Single infection caused by Entamoeba spp. Samples infected by two species of protozoan, such as Eimeria and Blastocystis , were found in 34 at six districts. Sepuluh district with 11 samples was the highest. There were five samples infected with three species of protozoa Eimeria spp. Based on sex, the prevalence of protozoan infections in bulls The comparison of the prevalence of protozoan infections based on sex in each district is shown in Table The prevalence of protozoan infections in the gastrointestinal tract of Madura cattle in Bangkalan Regency based on sex.
Furthermore, the prevalence of protozoan infections in cattle aged from 6 months to 2 years was The highest prevalence was found in Arosbaya district The prevalence of protozoan infections in the gastrointestinal tract of Madura cattle in Bangkalan Regency based on age. Another research in India showed that Similarly, the prevalence of protozoan infections in cows in this research was also higher than in bulls due to predisposing genetic factor, hormonal factor, stress-reducing immune factor to infection, parturition factor, and lactation factor, resulting in weakness and malnutrition.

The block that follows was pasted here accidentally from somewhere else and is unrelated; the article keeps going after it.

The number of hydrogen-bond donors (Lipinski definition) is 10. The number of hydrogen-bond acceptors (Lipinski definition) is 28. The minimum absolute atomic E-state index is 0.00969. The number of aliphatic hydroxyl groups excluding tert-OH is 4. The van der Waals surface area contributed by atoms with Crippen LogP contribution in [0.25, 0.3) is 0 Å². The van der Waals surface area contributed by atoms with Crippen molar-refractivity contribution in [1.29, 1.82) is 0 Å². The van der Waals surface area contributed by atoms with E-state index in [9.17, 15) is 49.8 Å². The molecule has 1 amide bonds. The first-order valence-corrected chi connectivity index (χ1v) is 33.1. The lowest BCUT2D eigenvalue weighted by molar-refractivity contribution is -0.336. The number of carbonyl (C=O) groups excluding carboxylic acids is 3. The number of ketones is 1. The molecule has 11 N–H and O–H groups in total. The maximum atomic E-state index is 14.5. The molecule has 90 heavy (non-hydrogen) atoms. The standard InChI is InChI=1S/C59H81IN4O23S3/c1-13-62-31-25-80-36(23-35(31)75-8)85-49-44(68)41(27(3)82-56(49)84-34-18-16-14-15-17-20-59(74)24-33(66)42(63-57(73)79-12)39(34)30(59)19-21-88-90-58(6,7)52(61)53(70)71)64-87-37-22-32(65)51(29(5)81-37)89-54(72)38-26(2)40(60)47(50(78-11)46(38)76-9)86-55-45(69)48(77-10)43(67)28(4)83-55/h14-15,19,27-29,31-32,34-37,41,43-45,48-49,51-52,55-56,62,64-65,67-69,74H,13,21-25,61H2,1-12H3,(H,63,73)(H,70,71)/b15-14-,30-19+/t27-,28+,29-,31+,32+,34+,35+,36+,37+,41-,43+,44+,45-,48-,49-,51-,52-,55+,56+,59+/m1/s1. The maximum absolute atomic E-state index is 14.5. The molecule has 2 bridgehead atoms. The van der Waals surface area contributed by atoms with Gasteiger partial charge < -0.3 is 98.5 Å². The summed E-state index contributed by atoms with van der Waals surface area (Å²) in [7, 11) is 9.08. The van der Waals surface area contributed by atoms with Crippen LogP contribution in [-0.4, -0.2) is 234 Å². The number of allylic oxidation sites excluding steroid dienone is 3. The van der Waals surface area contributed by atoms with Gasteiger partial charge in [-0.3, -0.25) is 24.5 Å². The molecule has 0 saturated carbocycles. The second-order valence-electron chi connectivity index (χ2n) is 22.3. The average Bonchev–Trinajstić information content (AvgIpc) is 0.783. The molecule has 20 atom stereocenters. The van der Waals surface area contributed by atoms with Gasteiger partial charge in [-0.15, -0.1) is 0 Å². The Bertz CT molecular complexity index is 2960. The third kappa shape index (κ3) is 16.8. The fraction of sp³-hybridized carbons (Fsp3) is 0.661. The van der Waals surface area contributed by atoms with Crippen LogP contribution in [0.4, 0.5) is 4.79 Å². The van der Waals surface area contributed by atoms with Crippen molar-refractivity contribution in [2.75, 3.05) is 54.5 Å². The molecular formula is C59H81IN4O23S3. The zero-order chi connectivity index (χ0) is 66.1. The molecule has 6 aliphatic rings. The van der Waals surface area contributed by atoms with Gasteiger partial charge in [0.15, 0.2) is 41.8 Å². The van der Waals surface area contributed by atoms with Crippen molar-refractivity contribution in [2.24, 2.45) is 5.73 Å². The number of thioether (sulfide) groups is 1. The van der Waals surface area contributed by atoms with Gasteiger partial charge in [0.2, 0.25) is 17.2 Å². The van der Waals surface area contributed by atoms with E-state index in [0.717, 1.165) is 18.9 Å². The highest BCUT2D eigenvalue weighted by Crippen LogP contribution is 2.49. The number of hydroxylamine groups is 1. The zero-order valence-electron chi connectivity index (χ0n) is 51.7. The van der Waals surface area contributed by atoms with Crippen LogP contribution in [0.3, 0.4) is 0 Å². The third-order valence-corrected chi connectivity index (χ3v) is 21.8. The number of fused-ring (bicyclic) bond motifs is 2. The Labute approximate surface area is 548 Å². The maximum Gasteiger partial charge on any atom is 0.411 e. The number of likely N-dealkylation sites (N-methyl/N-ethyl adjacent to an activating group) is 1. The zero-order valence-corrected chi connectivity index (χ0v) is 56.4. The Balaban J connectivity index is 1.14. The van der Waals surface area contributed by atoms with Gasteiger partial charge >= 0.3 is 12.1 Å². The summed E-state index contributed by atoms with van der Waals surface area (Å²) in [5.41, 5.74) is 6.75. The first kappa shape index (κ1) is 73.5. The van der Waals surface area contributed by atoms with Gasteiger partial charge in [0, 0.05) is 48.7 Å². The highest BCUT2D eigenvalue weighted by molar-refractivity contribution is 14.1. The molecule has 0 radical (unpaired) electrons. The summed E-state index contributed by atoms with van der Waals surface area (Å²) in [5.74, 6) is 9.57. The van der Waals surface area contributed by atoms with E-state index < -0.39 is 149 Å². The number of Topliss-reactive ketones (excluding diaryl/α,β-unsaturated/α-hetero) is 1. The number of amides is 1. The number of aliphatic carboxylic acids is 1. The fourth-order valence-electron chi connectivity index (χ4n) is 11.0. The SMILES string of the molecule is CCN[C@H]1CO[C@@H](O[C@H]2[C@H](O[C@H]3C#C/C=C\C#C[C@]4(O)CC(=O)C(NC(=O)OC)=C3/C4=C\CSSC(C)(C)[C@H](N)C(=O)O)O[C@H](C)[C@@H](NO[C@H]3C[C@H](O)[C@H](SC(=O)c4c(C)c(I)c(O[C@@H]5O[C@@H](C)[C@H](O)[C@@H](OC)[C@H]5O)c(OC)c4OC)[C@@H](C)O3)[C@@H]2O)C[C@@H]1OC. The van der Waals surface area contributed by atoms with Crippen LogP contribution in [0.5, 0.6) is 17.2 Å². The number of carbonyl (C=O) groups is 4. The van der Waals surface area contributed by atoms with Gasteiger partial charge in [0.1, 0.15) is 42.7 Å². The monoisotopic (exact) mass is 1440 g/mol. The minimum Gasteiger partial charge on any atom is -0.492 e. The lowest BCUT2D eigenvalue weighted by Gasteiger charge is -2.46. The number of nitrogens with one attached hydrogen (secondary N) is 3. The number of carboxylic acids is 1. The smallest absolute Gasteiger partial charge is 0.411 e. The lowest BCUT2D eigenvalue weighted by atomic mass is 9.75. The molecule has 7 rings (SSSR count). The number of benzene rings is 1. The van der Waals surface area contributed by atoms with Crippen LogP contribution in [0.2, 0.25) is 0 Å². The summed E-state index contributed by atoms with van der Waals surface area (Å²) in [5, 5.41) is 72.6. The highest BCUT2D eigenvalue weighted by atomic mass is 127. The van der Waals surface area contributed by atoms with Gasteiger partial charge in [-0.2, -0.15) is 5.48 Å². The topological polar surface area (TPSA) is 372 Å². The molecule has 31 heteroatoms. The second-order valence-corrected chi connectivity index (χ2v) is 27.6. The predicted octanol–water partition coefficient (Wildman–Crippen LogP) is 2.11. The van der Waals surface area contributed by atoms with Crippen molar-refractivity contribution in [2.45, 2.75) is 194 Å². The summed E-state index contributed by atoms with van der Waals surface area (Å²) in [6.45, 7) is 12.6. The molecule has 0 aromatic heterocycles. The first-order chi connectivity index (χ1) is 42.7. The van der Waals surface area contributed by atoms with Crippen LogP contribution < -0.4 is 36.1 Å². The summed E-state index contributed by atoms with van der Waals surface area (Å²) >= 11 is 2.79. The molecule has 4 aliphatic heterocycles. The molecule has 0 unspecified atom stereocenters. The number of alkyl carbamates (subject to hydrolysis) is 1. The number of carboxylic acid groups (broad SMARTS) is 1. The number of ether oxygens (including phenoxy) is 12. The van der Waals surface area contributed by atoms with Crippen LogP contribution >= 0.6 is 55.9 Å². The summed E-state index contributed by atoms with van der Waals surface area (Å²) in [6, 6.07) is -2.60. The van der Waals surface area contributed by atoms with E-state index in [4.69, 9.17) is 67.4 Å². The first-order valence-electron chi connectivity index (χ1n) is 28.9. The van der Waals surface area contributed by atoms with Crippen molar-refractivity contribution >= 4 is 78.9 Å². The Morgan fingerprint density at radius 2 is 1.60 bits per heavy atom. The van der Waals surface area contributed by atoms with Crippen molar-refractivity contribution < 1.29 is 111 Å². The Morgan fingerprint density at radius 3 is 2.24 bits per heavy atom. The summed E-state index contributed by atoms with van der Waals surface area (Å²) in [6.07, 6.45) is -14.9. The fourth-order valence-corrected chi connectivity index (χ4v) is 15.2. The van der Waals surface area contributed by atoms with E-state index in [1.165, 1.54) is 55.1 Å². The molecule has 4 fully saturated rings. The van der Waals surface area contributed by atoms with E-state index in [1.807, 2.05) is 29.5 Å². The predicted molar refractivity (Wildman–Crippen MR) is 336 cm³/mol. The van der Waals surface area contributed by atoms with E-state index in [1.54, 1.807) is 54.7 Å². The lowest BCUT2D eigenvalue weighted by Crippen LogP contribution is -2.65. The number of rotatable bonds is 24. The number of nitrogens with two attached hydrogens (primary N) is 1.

Hence, the prevalence of the infections in calf is always lower, since they were less exposed to larger areas contaminated with protozoa and it is also because the calf is still suckling. Madura cattle are reared in cages or not, vulnerable to protozoan infection that contaminate the grass they eat. If one of the cattle was infected by protozoa, the area then would be considered as a good place for various types of protozoa to develop.
Medusae Craspedacusta, for exam- secrete calcium carbonate exoskeletons within their soft polyps ple usually swim free, the Frisbee-, umbrella-, or box-shaped shelter. Medusae lack a calcium carbonate skeleton. The tentacles of medusae resemble the snaky locks of mals, which are usually caught with the tentacles. Coelenterates the mythical Medusa. Cnidoblasts trig- with placozoans, which lack epithelial tissues.